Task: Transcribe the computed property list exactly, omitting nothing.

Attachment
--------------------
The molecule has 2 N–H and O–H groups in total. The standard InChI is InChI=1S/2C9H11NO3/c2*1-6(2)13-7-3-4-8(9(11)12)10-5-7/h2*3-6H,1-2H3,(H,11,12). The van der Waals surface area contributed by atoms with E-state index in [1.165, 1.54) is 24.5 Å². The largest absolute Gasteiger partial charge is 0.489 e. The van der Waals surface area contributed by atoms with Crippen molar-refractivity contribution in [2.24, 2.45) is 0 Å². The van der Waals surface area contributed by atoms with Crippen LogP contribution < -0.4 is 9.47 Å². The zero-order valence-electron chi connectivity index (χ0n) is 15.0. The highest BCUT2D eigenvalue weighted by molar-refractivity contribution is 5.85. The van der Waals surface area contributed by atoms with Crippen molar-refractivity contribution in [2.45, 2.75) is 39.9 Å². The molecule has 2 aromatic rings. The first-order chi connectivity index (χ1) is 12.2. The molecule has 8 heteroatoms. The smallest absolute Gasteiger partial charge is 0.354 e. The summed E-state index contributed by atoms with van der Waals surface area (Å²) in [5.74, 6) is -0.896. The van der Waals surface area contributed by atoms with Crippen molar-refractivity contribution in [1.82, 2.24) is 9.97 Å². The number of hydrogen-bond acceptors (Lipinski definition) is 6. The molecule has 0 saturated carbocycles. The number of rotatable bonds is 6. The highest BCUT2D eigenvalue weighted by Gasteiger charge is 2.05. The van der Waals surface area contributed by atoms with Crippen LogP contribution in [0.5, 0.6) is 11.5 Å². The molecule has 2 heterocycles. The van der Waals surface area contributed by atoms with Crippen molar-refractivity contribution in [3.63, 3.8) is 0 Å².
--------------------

The molecule has 2 N–H and O–H groups in total. The standard InChI is InChI=1S/2C9H11NO3/c2*1-6(2)13-7-3-4-8(9(11)12)10-5-7/h2*3-6H,1-2H3,(H,11,12). The van der Waals surface area contributed by atoms with E-state index in [1.165, 1.54) is 24.5 Å². The largest absolute Gasteiger partial charge is 0.489 e. The van der Waals surface area contributed by atoms with Crippen molar-refractivity contribution in [2.24, 2.45) is 0 Å². The van der Waals surface area contributed by atoms with Crippen LogP contribution < -0.4 is 9.47 Å². The zero-order valence-electron chi connectivity index (χ0n) is 15.0. The highest BCUT2D eigenvalue weighted by molar-refractivity contribution is 5.85. The van der Waals surface area contributed by atoms with Crippen molar-refractivity contribution in [2.45, 2.75) is 39.9 Å². The molecule has 2 aromatic rings. The first-order chi connectivity index (χ1) is 12.2. The molecule has 8 heteroatoms. The smallest absolute Gasteiger partial charge is 0.354 e. The summed E-state index contributed by atoms with van der Waals surface area (Å²) in [5.74, 6) is -0.896. The van der Waals surface area contributed by atoms with Crippen molar-refractivity contribution in [1.82, 2.24) is 9.97 Å². The number of hydrogen-bond acceptors (Lipinski definition) is 6. The molecule has 0 saturated carbocycles. The number of rotatable bonds is 6. The highest BCUT2D eigenvalue weighted by Gasteiger charge is 2.05. The van der Waals surface area contributed by atoms with Crippen LogP contribution in [0.5, 0.6) is 11.5 Å². The molecule has 2 heterocycles. The van der Waals surface area contributed by atoms with Crippen molar-refractivity contribution in [3.63, 3.8) is 0 Å².